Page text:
With the Monsoons, Kalazar Haunts the Terai

Although Visceral Leishmaniasis (Kalazar) has been on the  decline in Nepal, this year, along with the coming of the monsoon, there has been a spike in the number of cases of Kalazar, according to a post on the Ekantipur website. Masses of sandfly, which is the vector of this disease, have been noticed in the aftermath of the onset of the monsoons at the foothills of the Himalayas. Cases of Post Kalazar Dermal Leishmaniasis (PKDL) are the known reservoirs of this pathogen.

Annually, an estimated 3000 people suffer from one form of this disease or another, while a reported 708 people suffered from visceral leishmaniasis in Nepal in 2010.

In addition to anti-vector measures, there is a massive lack of awareness that needs to be ameliorated, especially in vulnerable populations, like those living in squatter settlements or in the poor neighborhoods, where the likelihood of getting exposed to sandfly bites is greater. In order to win in this struggle with the disease, it is of extreme importance to note that there has to be community participation to ensure protection from the vector in addition to public health policies that look to combat the issue in a transdisciplinary and holistic fashion.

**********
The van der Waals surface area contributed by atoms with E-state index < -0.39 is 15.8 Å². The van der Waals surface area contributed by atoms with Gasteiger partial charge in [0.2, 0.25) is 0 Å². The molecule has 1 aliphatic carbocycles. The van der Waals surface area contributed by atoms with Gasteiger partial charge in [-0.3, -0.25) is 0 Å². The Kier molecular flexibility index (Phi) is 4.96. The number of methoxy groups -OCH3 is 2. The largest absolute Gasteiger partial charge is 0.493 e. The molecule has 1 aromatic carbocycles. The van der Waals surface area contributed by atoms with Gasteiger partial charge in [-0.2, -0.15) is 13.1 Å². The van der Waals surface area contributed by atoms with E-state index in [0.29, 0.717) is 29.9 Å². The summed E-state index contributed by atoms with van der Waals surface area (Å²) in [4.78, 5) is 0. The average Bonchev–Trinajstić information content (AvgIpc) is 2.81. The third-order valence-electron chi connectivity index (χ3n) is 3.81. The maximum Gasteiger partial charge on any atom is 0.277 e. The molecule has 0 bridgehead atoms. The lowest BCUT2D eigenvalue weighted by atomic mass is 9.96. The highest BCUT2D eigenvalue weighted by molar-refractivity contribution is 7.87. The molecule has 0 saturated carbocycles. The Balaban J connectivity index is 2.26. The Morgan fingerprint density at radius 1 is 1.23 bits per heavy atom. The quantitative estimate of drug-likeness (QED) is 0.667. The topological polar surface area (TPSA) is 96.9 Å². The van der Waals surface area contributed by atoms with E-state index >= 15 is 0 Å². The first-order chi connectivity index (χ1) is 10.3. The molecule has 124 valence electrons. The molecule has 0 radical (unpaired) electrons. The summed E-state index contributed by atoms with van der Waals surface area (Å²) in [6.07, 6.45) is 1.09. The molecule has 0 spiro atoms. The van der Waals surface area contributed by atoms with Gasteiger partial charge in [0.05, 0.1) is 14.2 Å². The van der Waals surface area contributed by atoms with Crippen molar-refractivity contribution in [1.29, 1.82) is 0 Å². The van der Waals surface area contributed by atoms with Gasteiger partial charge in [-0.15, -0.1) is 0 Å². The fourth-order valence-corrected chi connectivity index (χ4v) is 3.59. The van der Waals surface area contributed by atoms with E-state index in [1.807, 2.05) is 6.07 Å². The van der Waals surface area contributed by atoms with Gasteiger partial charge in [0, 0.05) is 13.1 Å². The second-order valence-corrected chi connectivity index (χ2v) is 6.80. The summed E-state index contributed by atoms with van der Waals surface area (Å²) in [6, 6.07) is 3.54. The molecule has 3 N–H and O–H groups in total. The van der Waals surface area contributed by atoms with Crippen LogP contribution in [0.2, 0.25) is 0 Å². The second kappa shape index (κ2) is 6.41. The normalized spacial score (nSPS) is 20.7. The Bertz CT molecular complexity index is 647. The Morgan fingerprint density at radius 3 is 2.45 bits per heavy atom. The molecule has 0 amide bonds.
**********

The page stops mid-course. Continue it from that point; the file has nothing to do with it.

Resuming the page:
Image Credits: WHO SEARO

Skeptic Oslerphile. PhD Student in the Department of International Health at the Johns Hopkins Bloomberg School of Public Health. Past: 1) Public Health Scientist and Program Manager, Translational Global Health Policy Research Cell, Department of Health Research, Ministry of Health and Family Welfare, Government of India. 2) Scientist, Indian Council of Medical Research, National Institute of Cholera and Enteric Diseases; 3) Senior Research Associate, Public Health Foundation of India. Interests include: Emerging Infections, Public Health, Antimicrobial Resistance, One Health and Zoonoses, Diarrheal Diseases, Medical Education, Medical History, Open Access, Healthcare Social Media and Health2.0. Opinions are my own!

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